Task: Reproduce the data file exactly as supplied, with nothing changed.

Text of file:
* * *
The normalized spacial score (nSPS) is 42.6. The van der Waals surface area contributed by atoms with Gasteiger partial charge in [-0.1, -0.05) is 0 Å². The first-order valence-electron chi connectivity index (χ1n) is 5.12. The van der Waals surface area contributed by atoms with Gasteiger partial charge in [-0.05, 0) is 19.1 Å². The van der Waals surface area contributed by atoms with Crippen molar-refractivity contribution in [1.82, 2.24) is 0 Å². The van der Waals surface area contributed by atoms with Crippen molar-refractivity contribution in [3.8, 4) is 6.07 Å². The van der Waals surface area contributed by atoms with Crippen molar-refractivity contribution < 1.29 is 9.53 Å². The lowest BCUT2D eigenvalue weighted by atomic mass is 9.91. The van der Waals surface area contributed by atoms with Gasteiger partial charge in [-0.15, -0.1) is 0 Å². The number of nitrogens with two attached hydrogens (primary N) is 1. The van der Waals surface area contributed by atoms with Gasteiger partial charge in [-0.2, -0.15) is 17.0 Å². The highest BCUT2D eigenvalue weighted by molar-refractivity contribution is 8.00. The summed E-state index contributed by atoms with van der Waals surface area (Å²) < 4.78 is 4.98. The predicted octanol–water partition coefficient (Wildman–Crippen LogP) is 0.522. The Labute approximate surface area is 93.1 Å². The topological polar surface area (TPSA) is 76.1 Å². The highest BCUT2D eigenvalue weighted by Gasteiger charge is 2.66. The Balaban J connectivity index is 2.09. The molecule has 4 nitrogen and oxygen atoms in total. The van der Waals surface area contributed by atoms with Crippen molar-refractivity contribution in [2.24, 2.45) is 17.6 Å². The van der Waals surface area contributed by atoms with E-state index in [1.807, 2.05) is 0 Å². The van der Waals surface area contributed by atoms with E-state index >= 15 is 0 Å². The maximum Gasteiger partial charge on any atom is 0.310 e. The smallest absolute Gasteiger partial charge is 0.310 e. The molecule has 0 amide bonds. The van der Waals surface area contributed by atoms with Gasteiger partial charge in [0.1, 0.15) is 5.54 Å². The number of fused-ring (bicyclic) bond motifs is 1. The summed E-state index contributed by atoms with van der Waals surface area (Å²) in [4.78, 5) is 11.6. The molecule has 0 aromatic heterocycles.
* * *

The normalized spacial score (nSPS) is 42.6. The van der Waals surface area contributed by atoms with Gasteiger partial charge in [-0.1, -0.05) is 0 Å². The first-order valence-electron chi connectivity index (χ1n) is 5.12. The van der Waals surface area contributed by atoms with Gasteiger partial charge in [-0.05, 0) is 19.1 Å². The van der Waals surface area contributed by atoms with Crippen molar-refractivity contribution in [1.82, 2.24) is 0 Å². The van der Waals surface area contributed by atoms with Crippen molar-refractivity contribution in [3.8, 4) is 6.07 Å². The van der Waals surface area contributed by atoms with Crippen molar-refractivity contribution < 1.29 is 9.53 Å². The lowest BCUT2D eigenvalue weighted by atomic mass is 9.91. The van der Waals surface area contributed by atoms with Gasteiger partial charge in [-0.15, -0.1) is 0 Å². The number of nitrogens with two attached hydrogens (primary N) is 1. The van der Waals surface area contributed by atoms with Gasteiger partial charge in [-0.2, -0.15) is 17.0 Å². The highest BCUT2D eigenvalue weighted by molar-refractivity contribution is 8.00. The summed E-state index contributed by atoms with van der Waals surface area (Å²) < 4.78 is 4.98. The predicted octanol–water partition coefficient (Wildman–Crippen LogP) is 0.522. The Labute approximate surface area is 93.1 Å². The topological polar surface area (TPSA) is 76.1 Å². The highest BCUT2D eigenvalue weighted by Gasteiger charge is 2.66. The Balaban J connectivity index is 2.09. The molecule has 4 nitrogen and oxygen atoms in total. The van der Waals surface area contributed by atoms with Crippen molar-refractivity contribution in [2.24, 2.45) is 17.6 Å². The van der Waals surface area contributed by atoms with E-state index in [1.807, 2.05) is 0 Å². The van der Waals surface area contributed by atoms with E-state index >= 15 is 0 Å². The maximum Gasteiger partial charge on any atom is 0.310 e. The smallest absolute Gasteiger partial charge is 0.310 e. The molecule has 0 amide bonds. The van der Waals surface area contributed by atoms with Gasteiger partial charge in [0.1, 0.15) is 5.54 Å². The number of fused-ring (bicyclic) bond motifs is 1. The summed E-state index contributed by atoms with van der Waals surface area (Å²) in [4.78, 5) is 11.6. The molecule has 0 aromatic heterocycles.